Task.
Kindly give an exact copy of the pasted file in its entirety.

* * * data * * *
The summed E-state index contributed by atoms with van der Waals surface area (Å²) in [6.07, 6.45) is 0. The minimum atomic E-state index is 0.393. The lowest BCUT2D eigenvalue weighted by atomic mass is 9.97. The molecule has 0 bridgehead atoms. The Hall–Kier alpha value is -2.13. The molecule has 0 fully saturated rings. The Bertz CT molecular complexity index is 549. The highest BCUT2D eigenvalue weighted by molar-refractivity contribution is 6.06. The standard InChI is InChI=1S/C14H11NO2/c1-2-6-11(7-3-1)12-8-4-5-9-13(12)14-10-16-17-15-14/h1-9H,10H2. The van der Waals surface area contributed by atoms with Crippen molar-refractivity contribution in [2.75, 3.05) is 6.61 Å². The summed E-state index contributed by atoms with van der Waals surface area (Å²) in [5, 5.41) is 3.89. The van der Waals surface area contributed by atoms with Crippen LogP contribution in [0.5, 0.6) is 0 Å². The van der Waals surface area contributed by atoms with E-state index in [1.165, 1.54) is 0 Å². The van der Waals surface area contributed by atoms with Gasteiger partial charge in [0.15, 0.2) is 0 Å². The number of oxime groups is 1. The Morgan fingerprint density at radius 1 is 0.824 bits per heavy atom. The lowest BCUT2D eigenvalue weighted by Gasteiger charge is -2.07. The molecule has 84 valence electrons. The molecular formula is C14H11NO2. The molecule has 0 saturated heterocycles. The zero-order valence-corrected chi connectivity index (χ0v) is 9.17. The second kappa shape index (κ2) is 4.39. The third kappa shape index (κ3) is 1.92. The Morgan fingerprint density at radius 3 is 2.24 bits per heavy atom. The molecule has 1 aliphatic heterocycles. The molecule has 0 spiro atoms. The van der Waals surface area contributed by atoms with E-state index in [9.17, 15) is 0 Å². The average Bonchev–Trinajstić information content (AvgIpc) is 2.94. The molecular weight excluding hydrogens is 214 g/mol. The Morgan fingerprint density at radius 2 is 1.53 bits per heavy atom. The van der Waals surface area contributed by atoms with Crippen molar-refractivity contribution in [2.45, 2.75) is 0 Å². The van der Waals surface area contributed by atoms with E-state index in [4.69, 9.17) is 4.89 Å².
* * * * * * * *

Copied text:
The summed E-state index contributed by atoms with van der Waals surface area (Å²) in [6.07, 6.45) is 0. The minimum atomic E-state index is 0.393. The lowest BCUT2D eigenvalue weighted by atomic mass is 9.97. The molecule has 0 bridgehead atoms. The Hall–Kier alpha value is -2.13. The molecule has 0 fully saturated rings. The Bertz CT molecular complexity index is 549. The highest BCUT2D eigenvalue weighted by molar-refractivity contribution is 6.06. The standard InChI is InChI=1S/C14H11NO2/c1-2-6-11(7-3-1)12-8-4-5-9-13(12)14-10-16-17-15-14/h1-9H,10H2. The van der Waals surface area contributed by atoms with Crippen molar-refractivity contribution in [2.75, 3.05) is 6.61 Å². The summed E-state index contributed by atoms with van der Waals surface area (Å²) in [5, 5.41) is 3.89. The van der Waals surface area contributed by atoms with Crippen LogP contribution in [0.5, 0.6) is 0 Å². The van der Waals surface area contributed by atoms with E-state index in [1.165, 1.54) is 0 Å². The van der Waals surface area contributed by atoms with Gasteiger partial charge in [0.15, 0.2) is 0 Å². The number of oxime groups is 1. The Morgan fingerprint density at radius 1 is 0.824 bits per heavy atom. The lowest BCUT2D eigenvalue weighted by Gasteiger charge is -2.07. The molecule has 84 valence electrons. The molecular formula is C14H11NO2. The molecule has 0 saturated heterocycles. The zero-order valence-corrected chi connectivity index (χ0v) is 9.17. The second kappa shape index (κ2) is 4.39. The third kappa shape index (κ3) is 1.92. The Morgan fingerprint density at radius 3 is 2.24 bits per heavy atom. The molecule has 1 aliphatic heterocycles. The molecule has 0 spiro atoms. The van der Waals surface area contributed by atoms with E-state index in [9.17, 15) is 0 Å². The average Bonchev–Trinajstić information content (AvgIpc) is 2.94. The molecular weight excluding hydrogens is 214 g/mol. The Morgan fingerprint density at radius 2 is 1.53 bits per heavy atom. The van der Waals surface area contributed by atoms with Crippen molar-refractivity contribution in [2.45, 2.75) is 0 Å². The van der Waals surface area contributed by atoms with E-state index in [4.69, 9.17) is 4.89 Å².